Retail purchasers of an inflatable outdoor pool brought putative class action based on misleading information regarding the size of the pool in its packaging. The trial court denied certification on the basis that the named plaintiff had not supplied evidence showing how class members might be individually identified. The California Supreme Court reversed.
The ascertainability requirement ensures that the class is defined “in terms of objective characteristics and common transactional facts that make the ultimate identification of class members possible when that identification becomes necessary.”
We regard this standard as including class definitions that are “sufficient to allow a member of the class to identify himself or herself as having a right to recover based on the class description.”
Due Process, the Court explains, “does not invariably require that personal notice be directed to all members of a class in order for a class action to proceed, or for that matter that an individual member of a certified class must receive notice to be bound by a judgment. It follows that a construction of the ascertainability requirement that presumes such notice is necessary to satisfy due process, and demands that the plaintiff show how it can be accomplished, threatens to demand too much, too soon. It is likewise mistaken to take a categorical view that the relevant due process interests can be satisfied only when ‘official records’ supply the means of identifying class members, and for a similar reason: due process is not that inflexible.”
Therefore: “As a rule, a representative plaintiff in a class action need not introduce evidence establishing how notice of the action will be communicated to individual class members in order to show an ascertainable class.”
The Court goes on to explain:
“The record before us does not establish all of the facts and circumstances relevant to a determination regarding the appropriate form or forms of notice to the class. Yet the record casts substantial doubt on the proposition that due process can be satisfied only through the provision of individual notice to the approximately 20,000 members of the putative class. For one thing, these purchasers may not be reasonably identifiable. Meanwhile, given the modest amount at stake (the pool having retailed for $59.99), the odds that any class member will bring a duplicative individual action in the future are effectively zero. Thus the true choice in this case is not between a single class action challenging the packaging of the Ready Set Pool and multiple individual actions pressing similar claims; it is between a class action and no lawsuits being brought at all. Under the circumstances, due process may not demand personal notice to individual class members, and to build a contrary assumption into the ascertainability requirement would be a mistake.
“Reading into the ascertainability element an additional requirement that the identification of class members must occur ‘without unreasonable expense or time’ runs a similar risk of preempting a more careful analysis later. Our jurisprudence addressing class certification has stressed the importance of a careful weighing of both the benefits and the burdens that may be associated with a proposed class action. A conception of ascertainability as concerned with whether class members can be identified without an unreasonable commitment of expense or time is at cross purposes with this direction. As the court in Mullins v. Direct Digital, 795 F.3d 654, 663-664 (7th Cir. 2015) explained in rejecting a similar expansion of the ascertainability requirement, such an approach trains the court’s attention, at a threshold juncture, exclusively toward the side of the ledger where costs and challenges are compiled. This focus means that full attention will not necessarily be given to countervailing considerations – such as whether these difficulties, although present, might nevertheless be effectively managed through application of the various tools and resources courts have at their disposal for effective supervision of a class proceeding, and whether, notwithstanding possible notice issues, an appropriately supervised class action nevertheless can be expected to deliver benefits that, from a comparative perspective, would make it preferable to alternative courses of action.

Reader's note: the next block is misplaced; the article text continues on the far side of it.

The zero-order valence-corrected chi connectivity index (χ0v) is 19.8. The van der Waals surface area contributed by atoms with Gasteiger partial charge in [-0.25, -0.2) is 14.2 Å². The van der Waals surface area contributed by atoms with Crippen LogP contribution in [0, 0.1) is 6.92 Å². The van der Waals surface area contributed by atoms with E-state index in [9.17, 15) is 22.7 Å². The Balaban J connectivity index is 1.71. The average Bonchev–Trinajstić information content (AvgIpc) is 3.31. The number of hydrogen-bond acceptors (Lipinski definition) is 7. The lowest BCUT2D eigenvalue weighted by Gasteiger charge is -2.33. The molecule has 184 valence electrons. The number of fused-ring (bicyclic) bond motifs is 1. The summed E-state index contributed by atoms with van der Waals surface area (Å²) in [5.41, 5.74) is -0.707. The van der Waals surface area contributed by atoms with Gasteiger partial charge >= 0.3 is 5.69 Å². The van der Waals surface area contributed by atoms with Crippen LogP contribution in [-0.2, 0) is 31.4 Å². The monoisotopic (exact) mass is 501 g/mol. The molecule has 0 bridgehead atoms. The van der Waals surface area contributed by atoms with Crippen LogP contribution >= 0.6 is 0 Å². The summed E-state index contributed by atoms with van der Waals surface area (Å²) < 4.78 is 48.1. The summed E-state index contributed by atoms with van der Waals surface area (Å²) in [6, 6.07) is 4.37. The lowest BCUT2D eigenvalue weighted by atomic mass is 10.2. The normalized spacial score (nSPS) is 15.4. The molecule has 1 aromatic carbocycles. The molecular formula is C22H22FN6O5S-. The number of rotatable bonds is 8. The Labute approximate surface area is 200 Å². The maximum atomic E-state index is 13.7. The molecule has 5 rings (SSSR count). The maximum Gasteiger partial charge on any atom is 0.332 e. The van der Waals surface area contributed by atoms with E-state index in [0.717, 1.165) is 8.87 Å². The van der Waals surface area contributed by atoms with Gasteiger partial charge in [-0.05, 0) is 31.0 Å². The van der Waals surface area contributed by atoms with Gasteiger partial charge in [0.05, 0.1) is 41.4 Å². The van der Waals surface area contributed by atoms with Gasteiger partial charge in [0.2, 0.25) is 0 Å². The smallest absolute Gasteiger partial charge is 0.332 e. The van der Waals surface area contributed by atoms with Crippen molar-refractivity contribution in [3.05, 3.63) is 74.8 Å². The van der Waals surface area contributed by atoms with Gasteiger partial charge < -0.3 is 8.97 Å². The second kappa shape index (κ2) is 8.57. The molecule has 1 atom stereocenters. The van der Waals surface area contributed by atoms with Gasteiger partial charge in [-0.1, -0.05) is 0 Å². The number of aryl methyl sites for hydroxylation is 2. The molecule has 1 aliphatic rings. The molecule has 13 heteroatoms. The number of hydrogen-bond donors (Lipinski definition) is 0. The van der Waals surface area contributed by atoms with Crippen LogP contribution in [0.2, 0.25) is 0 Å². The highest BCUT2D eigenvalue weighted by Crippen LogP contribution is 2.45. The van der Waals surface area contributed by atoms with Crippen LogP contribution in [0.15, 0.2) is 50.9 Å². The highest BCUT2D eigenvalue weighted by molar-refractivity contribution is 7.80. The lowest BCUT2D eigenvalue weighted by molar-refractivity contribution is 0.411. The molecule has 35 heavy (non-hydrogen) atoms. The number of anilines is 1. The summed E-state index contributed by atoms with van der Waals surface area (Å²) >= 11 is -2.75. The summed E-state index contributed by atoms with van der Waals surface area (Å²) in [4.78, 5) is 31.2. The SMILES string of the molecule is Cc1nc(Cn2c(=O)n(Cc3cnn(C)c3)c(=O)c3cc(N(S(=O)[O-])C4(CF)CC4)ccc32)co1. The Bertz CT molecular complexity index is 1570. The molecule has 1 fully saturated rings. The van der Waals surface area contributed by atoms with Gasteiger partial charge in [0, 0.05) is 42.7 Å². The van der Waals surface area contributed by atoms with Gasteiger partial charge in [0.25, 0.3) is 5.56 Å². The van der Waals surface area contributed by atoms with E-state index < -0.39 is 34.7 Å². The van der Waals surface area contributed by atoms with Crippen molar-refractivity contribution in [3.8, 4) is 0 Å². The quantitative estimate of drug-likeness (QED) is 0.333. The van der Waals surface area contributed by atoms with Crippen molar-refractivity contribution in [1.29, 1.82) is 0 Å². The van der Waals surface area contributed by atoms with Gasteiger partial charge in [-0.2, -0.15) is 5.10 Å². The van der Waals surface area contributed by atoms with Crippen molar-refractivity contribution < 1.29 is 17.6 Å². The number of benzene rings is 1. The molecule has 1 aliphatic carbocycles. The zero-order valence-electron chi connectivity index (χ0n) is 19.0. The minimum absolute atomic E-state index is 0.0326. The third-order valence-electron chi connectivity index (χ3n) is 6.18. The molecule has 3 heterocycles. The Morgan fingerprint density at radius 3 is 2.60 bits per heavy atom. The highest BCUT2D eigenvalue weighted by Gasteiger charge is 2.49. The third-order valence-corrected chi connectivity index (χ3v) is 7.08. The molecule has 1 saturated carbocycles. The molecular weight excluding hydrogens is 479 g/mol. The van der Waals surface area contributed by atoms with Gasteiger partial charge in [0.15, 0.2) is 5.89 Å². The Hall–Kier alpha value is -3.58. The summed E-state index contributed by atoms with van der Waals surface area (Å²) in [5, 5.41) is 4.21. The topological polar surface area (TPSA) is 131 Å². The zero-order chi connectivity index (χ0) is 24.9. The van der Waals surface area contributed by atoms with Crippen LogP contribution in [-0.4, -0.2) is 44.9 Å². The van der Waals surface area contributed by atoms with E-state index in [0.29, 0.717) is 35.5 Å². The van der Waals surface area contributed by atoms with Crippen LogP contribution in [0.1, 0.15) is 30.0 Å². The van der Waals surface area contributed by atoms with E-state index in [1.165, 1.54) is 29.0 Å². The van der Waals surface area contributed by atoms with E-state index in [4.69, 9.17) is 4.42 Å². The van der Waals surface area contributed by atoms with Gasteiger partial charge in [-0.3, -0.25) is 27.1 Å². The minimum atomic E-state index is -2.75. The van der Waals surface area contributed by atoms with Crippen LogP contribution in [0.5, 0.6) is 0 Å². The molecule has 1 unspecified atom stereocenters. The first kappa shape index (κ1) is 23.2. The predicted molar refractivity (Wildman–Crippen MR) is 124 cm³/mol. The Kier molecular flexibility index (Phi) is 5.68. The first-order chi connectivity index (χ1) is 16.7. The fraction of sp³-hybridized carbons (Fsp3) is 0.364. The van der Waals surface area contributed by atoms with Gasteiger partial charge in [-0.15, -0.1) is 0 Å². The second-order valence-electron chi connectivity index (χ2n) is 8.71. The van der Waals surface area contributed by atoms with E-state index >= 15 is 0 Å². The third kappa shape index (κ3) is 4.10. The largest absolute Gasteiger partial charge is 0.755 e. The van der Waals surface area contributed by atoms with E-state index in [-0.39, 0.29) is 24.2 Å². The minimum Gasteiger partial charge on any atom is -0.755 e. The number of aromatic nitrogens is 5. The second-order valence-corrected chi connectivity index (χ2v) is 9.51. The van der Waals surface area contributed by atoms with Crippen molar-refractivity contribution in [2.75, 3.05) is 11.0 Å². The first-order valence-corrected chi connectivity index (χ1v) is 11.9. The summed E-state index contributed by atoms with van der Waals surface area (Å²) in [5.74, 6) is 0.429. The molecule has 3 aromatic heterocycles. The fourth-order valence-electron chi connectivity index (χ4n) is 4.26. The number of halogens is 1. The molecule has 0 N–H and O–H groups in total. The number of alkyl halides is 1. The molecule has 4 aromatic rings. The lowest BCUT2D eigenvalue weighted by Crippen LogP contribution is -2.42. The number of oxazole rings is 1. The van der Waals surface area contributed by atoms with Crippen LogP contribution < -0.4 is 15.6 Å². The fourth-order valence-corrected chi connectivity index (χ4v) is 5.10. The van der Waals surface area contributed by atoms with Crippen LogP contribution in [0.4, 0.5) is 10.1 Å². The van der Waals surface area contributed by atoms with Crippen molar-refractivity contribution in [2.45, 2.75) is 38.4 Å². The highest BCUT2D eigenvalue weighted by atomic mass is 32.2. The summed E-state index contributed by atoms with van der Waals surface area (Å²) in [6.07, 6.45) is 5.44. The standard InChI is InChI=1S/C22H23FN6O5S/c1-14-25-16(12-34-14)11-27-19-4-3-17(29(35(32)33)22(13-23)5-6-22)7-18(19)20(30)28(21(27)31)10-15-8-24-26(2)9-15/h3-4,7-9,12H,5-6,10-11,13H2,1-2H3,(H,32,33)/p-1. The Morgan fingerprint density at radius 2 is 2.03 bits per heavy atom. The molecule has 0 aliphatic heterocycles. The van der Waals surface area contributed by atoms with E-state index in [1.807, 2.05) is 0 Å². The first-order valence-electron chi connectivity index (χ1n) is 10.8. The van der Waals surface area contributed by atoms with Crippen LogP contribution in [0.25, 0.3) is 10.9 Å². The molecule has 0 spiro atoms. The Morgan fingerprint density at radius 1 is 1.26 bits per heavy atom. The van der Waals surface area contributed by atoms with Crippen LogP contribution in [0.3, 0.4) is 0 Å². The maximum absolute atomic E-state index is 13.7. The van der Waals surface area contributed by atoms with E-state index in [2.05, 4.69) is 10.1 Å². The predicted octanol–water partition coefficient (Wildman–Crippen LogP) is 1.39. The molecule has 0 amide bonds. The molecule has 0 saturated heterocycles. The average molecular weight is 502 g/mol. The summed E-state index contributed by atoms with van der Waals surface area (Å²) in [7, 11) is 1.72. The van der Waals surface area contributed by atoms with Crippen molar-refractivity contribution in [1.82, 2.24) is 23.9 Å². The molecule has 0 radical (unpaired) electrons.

“Our view of the ascertainability requirement does not prohibit a court asked to certify a class from considering the separate question of notice to absent class members. Arguments and evidence relating to the provision of notice to the class conceivably could counsel against class certification insofar as they may show that another requirement for a proper class proceeding, aside from ascertainability, has not been met – e.g., that a class action would be unmanageable, even after due consideration is given to how manageability concerns could be resolved; or that a class proceeding would not be superior to the alternatives. But, at the risk of repetition, we conclude that these issues, where they exist, are appropriately addressed outside of and separately from the ascertainability requirement.”
Noel v. Thrifty Payless, 7 Cal.5th 955 (2019).
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